Tips For Maximizing Your Business Value

Now that you know how to value a business by yourself, it’s time to learn how to maximize your company’s value to get the largest amount possible before you sell. These tips can help you do that.

1. Plan Ahead

If you know you’re going to sell your business soon or in the future, then taking the steps now to plan ahead will help you make the transition smoothly. Prepare your business valuation as if you’re going to sell it. You can do this by getting a third party CPA to help with the books so that you can pay off your debt to make a clean sell. Paying off your debt will also increase the value of your business when you sell it. According to small business experts, not having your bookkeeping in order is the number one deal breaker when it comes to selling your business.

One problem with valuing a business by using an SDE multiple is that it encourages backward thinking. Keep looking at the future, even when valuing a business to sell. This will help you present a business to potential buyers that guarantees a bright and profitable future. In other words, don’t make dead-end decisions knowing that you’re going to sell the business one day. Keep the business going as if you were going to invest in it longer. This will keep your business looking competitive to buyers. It will also increase your multiplier as well. A buyer wants to know what problems or challenges the business will face in the future. If you limit these challenges for the next owner, then you’ll turn a better profit. You can inform your buyer by providing them with projections on how you set the business up to thrive in the future. Also provide them information regarding the worst case scenario so that you set the new business owner up for success, too. It will help the buyer understand what your intentions are for the business and will instill confidence that it will continue to perform well.

2. Review Your Promotion Strategy and Make Improvements To It

As the business owner of a small business, it’s your job to control how the public views your company before you try to sell it. As the saying goes, perception is reality. A business with loyal customers will be easier to sell than a business that struggles. It will also sell for more money knowing that business will continue as usual. In addition to building up your company’s reputation, you’ll also want to go over your promotional strategy. You wouldn’t sell your house without fixing it up first, so why sell your business without making it look more appealing?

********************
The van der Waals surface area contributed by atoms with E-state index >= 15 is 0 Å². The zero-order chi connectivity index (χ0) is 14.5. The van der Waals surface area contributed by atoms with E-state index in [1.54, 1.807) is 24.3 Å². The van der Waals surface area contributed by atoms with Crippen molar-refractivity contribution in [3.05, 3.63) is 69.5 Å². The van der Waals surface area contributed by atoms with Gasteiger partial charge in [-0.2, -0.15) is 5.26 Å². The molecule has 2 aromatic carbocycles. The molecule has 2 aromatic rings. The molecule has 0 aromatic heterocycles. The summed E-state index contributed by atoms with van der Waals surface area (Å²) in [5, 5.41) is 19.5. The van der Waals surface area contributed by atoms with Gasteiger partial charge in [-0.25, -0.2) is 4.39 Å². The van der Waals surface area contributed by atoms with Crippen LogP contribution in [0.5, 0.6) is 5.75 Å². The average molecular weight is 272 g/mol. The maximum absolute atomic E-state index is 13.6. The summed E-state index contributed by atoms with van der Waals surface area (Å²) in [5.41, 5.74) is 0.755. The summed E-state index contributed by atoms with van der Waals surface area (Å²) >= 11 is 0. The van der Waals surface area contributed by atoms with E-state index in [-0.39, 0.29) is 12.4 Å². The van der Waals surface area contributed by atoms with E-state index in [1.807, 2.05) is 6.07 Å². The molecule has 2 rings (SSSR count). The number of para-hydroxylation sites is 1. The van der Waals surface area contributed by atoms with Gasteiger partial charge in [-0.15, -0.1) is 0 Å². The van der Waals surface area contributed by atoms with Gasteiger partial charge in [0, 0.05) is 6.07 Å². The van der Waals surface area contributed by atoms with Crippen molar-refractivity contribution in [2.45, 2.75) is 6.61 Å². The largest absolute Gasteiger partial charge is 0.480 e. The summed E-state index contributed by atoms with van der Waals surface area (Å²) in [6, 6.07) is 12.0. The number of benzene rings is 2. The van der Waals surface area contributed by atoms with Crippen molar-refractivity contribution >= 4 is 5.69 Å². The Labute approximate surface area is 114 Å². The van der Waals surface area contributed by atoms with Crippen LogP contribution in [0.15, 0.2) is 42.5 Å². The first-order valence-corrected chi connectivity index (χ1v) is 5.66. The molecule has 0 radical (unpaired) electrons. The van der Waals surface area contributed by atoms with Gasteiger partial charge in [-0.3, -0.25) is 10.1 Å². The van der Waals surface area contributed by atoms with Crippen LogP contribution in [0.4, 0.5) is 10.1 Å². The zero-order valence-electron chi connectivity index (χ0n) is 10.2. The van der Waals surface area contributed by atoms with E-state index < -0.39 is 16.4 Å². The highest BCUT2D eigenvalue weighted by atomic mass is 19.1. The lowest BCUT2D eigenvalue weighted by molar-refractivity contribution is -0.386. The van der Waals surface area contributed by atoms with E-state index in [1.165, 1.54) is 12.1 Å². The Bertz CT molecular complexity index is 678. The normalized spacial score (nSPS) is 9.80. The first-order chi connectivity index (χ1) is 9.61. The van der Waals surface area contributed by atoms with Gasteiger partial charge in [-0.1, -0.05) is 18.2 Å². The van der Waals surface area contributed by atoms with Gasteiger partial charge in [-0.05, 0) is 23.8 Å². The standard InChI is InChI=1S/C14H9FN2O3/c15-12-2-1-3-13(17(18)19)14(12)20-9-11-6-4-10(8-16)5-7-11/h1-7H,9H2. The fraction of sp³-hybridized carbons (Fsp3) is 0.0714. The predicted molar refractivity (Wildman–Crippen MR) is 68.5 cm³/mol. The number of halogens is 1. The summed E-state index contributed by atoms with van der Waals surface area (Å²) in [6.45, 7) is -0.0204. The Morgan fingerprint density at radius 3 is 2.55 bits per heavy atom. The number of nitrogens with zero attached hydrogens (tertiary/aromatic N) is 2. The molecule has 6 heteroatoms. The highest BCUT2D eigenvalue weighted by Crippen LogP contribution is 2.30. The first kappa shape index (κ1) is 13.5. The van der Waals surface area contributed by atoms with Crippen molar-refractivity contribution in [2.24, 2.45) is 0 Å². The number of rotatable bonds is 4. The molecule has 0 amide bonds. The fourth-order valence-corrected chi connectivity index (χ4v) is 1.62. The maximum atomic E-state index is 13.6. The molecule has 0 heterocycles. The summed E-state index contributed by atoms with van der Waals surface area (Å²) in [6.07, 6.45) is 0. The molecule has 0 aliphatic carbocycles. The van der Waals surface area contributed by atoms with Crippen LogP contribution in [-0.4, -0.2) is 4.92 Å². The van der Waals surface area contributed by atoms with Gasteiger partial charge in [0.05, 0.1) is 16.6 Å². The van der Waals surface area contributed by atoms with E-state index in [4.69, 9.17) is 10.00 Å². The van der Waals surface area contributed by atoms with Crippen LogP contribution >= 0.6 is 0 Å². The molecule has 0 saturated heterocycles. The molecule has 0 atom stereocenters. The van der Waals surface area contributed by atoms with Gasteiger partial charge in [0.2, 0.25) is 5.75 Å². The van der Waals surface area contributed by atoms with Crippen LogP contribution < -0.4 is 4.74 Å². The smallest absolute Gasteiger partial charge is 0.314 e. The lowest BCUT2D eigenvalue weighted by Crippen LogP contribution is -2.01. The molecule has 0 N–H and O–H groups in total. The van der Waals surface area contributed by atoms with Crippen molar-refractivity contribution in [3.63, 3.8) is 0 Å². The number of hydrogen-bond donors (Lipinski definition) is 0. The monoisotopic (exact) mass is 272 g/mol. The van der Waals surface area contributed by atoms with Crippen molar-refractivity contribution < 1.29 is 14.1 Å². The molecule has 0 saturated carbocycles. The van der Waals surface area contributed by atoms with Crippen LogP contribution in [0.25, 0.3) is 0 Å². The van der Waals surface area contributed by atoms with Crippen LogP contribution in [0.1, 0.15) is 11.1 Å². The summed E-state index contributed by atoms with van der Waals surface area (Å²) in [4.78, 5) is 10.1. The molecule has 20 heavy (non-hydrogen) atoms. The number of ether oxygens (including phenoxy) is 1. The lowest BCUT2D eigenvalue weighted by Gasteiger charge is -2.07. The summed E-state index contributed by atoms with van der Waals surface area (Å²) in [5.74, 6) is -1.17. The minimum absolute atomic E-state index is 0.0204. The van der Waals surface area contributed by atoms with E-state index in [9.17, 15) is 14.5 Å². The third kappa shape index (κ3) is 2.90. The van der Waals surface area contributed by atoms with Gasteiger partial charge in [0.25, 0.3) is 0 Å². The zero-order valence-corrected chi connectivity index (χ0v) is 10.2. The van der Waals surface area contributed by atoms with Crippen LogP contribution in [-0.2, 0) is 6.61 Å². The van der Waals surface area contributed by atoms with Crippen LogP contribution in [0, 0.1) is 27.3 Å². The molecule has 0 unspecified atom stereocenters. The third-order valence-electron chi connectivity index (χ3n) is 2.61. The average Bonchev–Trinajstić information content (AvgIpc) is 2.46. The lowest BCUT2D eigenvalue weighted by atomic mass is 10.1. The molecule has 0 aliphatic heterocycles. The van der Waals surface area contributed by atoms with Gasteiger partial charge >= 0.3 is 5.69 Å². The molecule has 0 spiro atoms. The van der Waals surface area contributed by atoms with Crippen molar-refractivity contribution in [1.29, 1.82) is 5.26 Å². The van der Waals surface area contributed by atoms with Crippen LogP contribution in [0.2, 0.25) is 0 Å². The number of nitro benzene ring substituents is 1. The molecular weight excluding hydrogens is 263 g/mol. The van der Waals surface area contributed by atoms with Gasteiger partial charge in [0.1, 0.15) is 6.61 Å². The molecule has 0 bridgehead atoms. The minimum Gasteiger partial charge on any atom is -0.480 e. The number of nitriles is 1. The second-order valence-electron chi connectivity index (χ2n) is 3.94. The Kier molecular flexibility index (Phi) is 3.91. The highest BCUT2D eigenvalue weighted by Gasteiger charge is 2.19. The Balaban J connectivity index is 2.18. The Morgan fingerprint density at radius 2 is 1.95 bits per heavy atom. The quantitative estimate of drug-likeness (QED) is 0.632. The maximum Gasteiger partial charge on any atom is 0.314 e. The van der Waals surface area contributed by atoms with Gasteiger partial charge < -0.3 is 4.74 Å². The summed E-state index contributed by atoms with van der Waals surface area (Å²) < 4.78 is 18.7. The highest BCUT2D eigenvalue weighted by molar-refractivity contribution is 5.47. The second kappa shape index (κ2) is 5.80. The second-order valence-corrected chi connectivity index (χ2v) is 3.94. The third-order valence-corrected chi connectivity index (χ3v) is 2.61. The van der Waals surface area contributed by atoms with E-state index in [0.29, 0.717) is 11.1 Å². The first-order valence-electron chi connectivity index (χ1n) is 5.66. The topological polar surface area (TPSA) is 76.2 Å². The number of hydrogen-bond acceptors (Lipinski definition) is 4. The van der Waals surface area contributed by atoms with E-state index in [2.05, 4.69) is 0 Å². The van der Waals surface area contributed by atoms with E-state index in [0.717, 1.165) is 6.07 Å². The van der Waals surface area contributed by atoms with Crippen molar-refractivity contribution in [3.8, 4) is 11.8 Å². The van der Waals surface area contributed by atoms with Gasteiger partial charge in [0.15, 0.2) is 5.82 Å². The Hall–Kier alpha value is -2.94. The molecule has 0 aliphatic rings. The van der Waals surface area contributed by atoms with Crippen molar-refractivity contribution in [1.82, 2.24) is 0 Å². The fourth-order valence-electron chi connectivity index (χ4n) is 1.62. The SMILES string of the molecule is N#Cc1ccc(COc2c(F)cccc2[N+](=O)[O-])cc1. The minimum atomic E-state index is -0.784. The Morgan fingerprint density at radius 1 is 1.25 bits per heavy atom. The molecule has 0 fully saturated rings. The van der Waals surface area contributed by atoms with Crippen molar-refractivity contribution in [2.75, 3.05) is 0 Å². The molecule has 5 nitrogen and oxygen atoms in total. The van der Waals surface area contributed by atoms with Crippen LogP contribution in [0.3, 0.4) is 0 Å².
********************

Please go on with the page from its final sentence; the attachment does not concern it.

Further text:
Start by reviewing your website, sales material, business cards, and other areas that give your company a face to the public. Make sure all information is up to date and positively reflects your business. Take a little bit of extract time to make sure your promotional game is on point before you consider selling.

3. Determine If You Need Professional Help

Putting all emotional attachment aside, determine if you need professional help by deciding how you’re going to value your business. You can do it on your own or with the assistance of attorneys and accountants. You can also hire a professional appraiser or broker. Keep in mind that the extra money you spend on getting a value professionally done may help you when it comes time to sell the business. Presenting a number to a potential buyer from a broker as opposed to your own calculations looks more professional and can help validate your asking price. Remember not to assume that you’re the only one who can run your business properly. If a buyer comes in with ideas that aren’t your own, consider them and try not to get too emotional.